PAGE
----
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The Grim Reaper Strikes

Reeling under a pest attack, crop failure and heavy debts, 44 cotton farmers commit suicide

The Grim Reaper Strikes
It was a black Sankranti for many a cotton farmer in Andhra Pradesh. "Ladde purgu" or Spodoptera litura, the pest that wreaked havoc on the fertile coastal Prakasham district a decade ago, returned to haunt cotton cultivators in the backward Telengana and Rayalaseema regions. As the pest destroyed crops spread over 3.7 lakh hectares, it triggered a panic reaction. Driven up the wall with the crop failure and mounting debts, 44 farmers committed suicide—24 in drought-prone Warangal district alone.

 "The situation is alarming," admits agriculture minister K. Vidyadhar Rao. But he has assured the farming community that "the government is behind you." Waking up to the crisis, the Centre released Rs 12 crore of the Rs 50 crore promised from the Calamities Relief Fund as compensation to the affected cotton farmers.

That the Telugu Desam government has failed again to protect the farmers' interests is evident from ex-MP and agriculture expert, Yelamanchali Shivaji's blistering attack. Squarely blaming the government for failing to educate the farmers, he says the agriculture department did nothing to teach them about crop rotation, pest control, proper use of fertilisers and pesticides.

Most farmers had spent over Rs 12,000 an acre on fertilisers when Rs 7,000 worth of pest control would have been enough. According to Shivaji, the problem aggravated in Warangal district because all the three major crops—cotton, chilly and red gram—were attacked by pests and the yields fell by 50 per cent. Farmers who owned three acres had taken more land on lease to raise the crop and once it failed, they were badly hit. Many small farmers, who realised the only way out was more debts, resorted to the extreme step of suicide.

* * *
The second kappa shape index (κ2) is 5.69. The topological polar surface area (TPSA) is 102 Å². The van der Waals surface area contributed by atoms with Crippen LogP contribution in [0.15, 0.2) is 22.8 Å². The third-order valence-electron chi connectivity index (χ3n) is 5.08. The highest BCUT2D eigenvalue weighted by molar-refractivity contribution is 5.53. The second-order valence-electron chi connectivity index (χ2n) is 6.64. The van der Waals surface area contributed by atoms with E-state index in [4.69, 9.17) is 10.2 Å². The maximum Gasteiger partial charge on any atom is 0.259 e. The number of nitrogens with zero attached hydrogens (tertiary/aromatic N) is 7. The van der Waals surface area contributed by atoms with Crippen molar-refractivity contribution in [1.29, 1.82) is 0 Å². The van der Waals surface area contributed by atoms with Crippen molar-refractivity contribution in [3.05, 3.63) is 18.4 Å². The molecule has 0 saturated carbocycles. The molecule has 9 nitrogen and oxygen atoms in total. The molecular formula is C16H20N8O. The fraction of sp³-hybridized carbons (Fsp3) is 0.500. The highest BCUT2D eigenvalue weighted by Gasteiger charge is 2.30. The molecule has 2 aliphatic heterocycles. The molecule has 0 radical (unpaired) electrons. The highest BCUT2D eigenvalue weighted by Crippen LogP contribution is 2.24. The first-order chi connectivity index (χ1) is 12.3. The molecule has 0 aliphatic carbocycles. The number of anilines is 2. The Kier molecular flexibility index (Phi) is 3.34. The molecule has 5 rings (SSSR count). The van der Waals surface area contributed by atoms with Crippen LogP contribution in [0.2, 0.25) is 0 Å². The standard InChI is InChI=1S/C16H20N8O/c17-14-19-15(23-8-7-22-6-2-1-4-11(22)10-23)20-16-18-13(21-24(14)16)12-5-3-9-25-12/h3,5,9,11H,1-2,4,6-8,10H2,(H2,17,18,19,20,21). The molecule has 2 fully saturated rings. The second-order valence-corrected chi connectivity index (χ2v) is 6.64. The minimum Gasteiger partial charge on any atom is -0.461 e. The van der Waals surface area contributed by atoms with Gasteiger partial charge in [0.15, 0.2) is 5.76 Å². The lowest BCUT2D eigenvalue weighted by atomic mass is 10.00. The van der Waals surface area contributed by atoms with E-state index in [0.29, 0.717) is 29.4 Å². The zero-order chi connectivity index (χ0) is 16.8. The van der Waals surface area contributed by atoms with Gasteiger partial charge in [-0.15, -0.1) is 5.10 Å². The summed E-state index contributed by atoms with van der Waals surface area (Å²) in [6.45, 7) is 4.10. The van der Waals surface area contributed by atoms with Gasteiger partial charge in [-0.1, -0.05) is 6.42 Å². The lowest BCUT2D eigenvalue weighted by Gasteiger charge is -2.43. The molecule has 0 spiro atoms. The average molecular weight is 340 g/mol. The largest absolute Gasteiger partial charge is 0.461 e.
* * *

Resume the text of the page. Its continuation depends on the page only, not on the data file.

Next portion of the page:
Take the case of I. Balanjaneyulu who killed himself by consuming pesticides in the collectorate's office grounds itself after filing a complaint. The 35-year-old farmer had borrowed Rs 35,000 from a private financier in 1995 to buy a secondhand tractor. He claimed he had repaid Rs 82,000 but didn't insist on the bills. The financier, probably in debt himself, took away the tractor, and began harassing Balanjaneyulu, saying that he hadn't cleared his dues. The collector accepted his complaint letter, but before he could take action, Balanjaneyulu committed suicide. The financier has been arrested and a probe is on, but that doesn't help his debt-ridden family.

District collector Shalini Misra attributes the suicidal trend to extraneous factors like family and social problems. "I don't think all the deaths are due to crop loss or debts or penury." To strengthen her argument, she cites the example of a farmer, Nellutla Ravi of Venkatapur, whose maize crop had done fine, figuring among the list of the dead.

In 1988, the state witnessed a row of suicides during N.T. Rama Rao's rule. Twenty-three cotton farmers in rice and tobacco-rich Prakasham and Guntur districts, reeling under a pest attack on their crop, killed themselves.

This time, Telengana's farmers are in a bad way. And bureaucratic wranglings have made matters worse. On December 28, 27-year-old Badavat Mangia of Nandanayak, Warangal district, ate a handful of pesticides when he realised that he couldn't pay back the money he had taken from private moneylenders. A police inquest confirmed that he had committed suicide.